A little while ago, I sat down with Joseph Taylor (@jotaprince33) and had a conversation about the company, brand, and Overcoming Anxiety T-Shirt. I think the interview was a God send for both of us for many reasons - creating some amazing content for people seeking more sincere conversations about mental health.
You can check out the full article on the Crown Jewel Blog and an excerpt from the interview below.
P.S. - The interview lowkey made me want to get back in the studio and make some more music...
Ladies and Gentlemen, Dojo Seven.
Jota Prince: Ok so we are recording. When I’m done with the interview I will type it up and send it to you for your approval. I want to make sure you’re represented in the best light possible.
Dojo Seven: I have a request and a comment. The request is that I get a copy of the recording and the comment is that even if it's not in the best light if it's telling the truth I’m with it.
JP: Well, yeah. I agree.
DS: Some people might be like oh this guy is jazzy or he’s a fucking asshole, but you know. I’ll live.
JP: You know, we all have it in us. Even the ones that like to pretend like they don’t. They’re the ones that got it worse. So, let me ask you about
Dojo Seven. What is that about?
DS: What is it about? I’ll tell you what it's about. Now it’s about helping people to have better lives by making better decisions and choices. By helping people have better lives, we’ll help families and communities grow to be more powerful.
JP: So where did the idea come from?
DS: The idea came from me not being the best guy that I can be and having to deal with a whole bunch of stuff as a result of it. And I’ve been blessed to have people and lessons come into my life, that started to shake some of that b.s off me and transform me into a guy that I’m kind of proud of. You know, I wasn’t a malicious guy. I wasn’t an evil guy, I had just been taught the wrong things about life, about women, and about everything. So, if I didn’t know none of the stuff I know now, how different would our communities and the world be if some of the things I learned was more accessible. It’s for the love of people. Wanting to see people, especially black people be healthy and happy. I want to see people be amazing and being the best they can.
JP: You call this a nonprofit brand. What does that mean?
DS: Yeah, it was not originally a nonprofit. Originally it was a rap name.
JP: Oh, you’re a rapper?
DS: No, I like to freestyle. It’s a lot of fun. I’ll drop something eventually just because I enjoy it, but that’s not the career goal. I grew up freestyling over radio edits and stuff like that. I’m better at it than a lot of people but I just enjoy doing it. The way it turned into a nonprofit, was that I started moving in a different direction after my own personal spiritual conversion. It was going to be a clothing line, but it couldn’t accomplish what I wanted it to be. Because the purpose of a clothing line is to sell things, and not necessarily to teach things. If your business, or your brand, or your life or your job, or your hobbies or whatever it is you’re involved in is not purposed toward your goal? There’s a disconnect and you’re fucking up. You have to make sure you’re in line with your goals. So, I had to change what I was doing because I wasn’t trying to take anything from people. I’m trying to give something to people.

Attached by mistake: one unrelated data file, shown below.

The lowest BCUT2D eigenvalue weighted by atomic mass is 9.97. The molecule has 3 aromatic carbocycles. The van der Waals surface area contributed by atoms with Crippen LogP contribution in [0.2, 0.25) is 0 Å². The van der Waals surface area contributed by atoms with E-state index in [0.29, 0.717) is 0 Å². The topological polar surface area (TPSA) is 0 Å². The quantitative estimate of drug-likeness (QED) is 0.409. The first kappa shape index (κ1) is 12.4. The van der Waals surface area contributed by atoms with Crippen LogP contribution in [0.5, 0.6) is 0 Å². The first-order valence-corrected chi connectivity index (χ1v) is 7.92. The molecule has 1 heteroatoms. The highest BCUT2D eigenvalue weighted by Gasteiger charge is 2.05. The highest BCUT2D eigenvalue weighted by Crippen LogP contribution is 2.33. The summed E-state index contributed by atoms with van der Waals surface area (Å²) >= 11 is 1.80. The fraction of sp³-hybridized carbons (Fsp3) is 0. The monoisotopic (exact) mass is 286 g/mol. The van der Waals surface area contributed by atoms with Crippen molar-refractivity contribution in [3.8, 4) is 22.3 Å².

JP: So how did you come up with the name Dojo Seven?
DS: That’s a secret!
JP: Ok! It’s a secret.
DS: It’ll be worth a billion dollars one day.
JP: Well I don’t have that kind of money.
DS: I’ll tell you what, I grind up and you grind up, and five years from now I’ll tell you.
JP: Right! OK then, I’ll be waiting. I saw some of your shirts on your website. One shirt that reads “Overcoming Anxiety” stood out. Is that something that’s personal to you?
DS: Do I have anxiety? Is that the question?
JP: Maybe not yourself but maybe someone you know. What’s the reason behind having a shirt that says overcoming anxiety?
DS: Oh. Because I got anxiety! Here’s the thing man, a lot of people have anxiety and deal with it personally. It’s this thing that’s in the margins of society today. Everybody is worried, everybody is anxious and flooded with anticipation. Nobody deals with it properly because we don’t discuss it. They don’t have a lot of information about it because it's not okay to say, hey I have this or I'm dealing with this. So the t-shirt was inspired by when I first started putting out videos. I was like “Yo! I deal with this. I have panic attacks, I worry about the future.” The response was some of the best response I’ve ever had, and I was just like wow. People need to see somebody go through this publicly because everybody fights it in silence.
JP: Most definitely. That shirt really stuck out to me because right before our interview, I did another with a young lady who just put out a book that talks about mental health and anxiety/depression. I had a great conversation with her, about ten minutes and I let her know that I was just recently prescribed a pill for anxiety and depression.
DS: Like G.A.D? General Anxiety Disorder?
JP: Yeah and depression. Apparently, it’s something that I’ve been dealing with for a few years and didn’t even realize it. I kept getting feedback from family and friends like “you’re changing” and “your attitude sucks” and “you never do this anymore”. I'm just like “get out of here there’s nothing wrong with me! Y’all are just pissing me the hell off!” So, I talked to my doctor about it and when he told me it was an anti-depressant I was like oh no!